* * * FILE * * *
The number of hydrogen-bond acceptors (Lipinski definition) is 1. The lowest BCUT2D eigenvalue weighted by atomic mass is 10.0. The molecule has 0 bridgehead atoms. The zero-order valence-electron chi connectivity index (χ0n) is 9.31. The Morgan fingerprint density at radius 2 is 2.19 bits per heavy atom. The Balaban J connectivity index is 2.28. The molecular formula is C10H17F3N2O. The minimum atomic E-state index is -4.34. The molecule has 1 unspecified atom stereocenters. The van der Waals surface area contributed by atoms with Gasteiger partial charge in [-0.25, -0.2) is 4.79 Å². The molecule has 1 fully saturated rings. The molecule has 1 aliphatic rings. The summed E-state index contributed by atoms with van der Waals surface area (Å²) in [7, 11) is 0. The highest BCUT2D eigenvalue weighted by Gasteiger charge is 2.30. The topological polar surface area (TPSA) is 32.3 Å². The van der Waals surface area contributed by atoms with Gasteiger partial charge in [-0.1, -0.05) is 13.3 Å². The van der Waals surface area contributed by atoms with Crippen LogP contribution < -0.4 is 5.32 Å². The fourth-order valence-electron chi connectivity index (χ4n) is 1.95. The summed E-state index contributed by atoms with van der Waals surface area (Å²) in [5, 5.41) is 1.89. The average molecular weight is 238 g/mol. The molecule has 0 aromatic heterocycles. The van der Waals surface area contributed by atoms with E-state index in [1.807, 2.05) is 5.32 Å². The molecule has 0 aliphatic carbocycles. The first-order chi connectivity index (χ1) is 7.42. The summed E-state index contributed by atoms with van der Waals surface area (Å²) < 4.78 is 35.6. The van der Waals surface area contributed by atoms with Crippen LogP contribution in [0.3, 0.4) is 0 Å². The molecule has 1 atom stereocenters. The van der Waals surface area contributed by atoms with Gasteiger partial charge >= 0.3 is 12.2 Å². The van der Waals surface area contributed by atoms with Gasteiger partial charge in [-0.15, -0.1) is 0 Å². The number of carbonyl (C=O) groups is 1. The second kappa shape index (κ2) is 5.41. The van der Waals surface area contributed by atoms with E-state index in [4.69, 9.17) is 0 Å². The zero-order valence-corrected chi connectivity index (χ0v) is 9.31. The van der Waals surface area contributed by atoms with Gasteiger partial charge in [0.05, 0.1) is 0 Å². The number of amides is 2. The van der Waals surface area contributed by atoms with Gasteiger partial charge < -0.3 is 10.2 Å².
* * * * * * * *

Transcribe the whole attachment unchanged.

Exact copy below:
The number of hydrogen-bond acceptors (Lipinski definition) is 1. The lowest BCUT2D eigenvalue weighted by atomic mass is 10.0. The molecule has 0 bridgehead atoms. The zero-order valence-electron chi connectivity index (χ0n) is 9.31. The Morgan fingerprint density at radius 2 is 2.19 bits per heavy atom. The Balaban J connectivity index is 2.28. The molecular formula is C10H17F3N2O. The minimum atomic E-state index is -4.34. The molecule has 1 unspecified atom stereocenters. The van der Waals surface area contributed by atoms with Gasteiger partial charge in [-0.25, -0.2) is 4.79 Å². The molecule has 1 fully saturated rings. The molecule has 1 aliphatic rings. The summed E-state index contributed by atoms with van der Waals surface area (Å²) in [7, 11) is 0. The highest BCUT2D eigenvalue weighted by Gasteiger charge is 2.30. The topological polar surface area (TPSA) is 32.3 Å². The van der Waals surface area contributed by atoms with Gasteiger partial charge in [-0.1, -0.05) is 13.3 Å². The van der Waals surface area contributed by atoms with Crippen LogP contribution < -0.4 is 5.32 Å². The fourth-order valence-electron chi connectivity index (χ4n) is 1.95. The summed E-state index contributed by atoms with van der Waals surface area (Å²) in [5, 5.41) is 1.89. The average molecular weight is 238 g/mol. The molecule has 0 aromatic heterocycles. The van der Waals surface area contributed by atoms with E-state index in [1.807, 2.05) is 5.32 Å². The molecule has 0 aliphatic carbocycles. The first-order chi connectivity index (χ1) is 7.42. The summed E-state index contributed by atoms with van der Waals surface area (Å²) < 4.78 is 35.6. The van der Waals surface area contributed by atoms with Crippen LogP contribution in [0.3, 0.4) is 0 Å². The molecule has 1 atom stereocenters. The van der Waals surface area contributed by atoms with Gasteiger partial charge >= 0.3 is 12.2 Å². The van der Waals surface area contributed by atoms with Gasteiger partial charge in [-0.15, -0.1) is 0 Å². The number of carbonyl (C=O) groups is 1. The second kappa shape index (κ2) is 5.41. The van der Waals surface area contributed by atoms with E-state index in [4.69, 9.17) is 0 Å². The zero-order valence-corrected chi connectivity index (χ0v) is 9.31. The van der Waals surface area contributed by atoms with Gasteiger partial charge in [0.05, 0.1) is 0 Å². The number of amides is 2. The van der Waals surface area contributed by atoms with Gasteiger partial charge < -0.3 is 10.2 Å².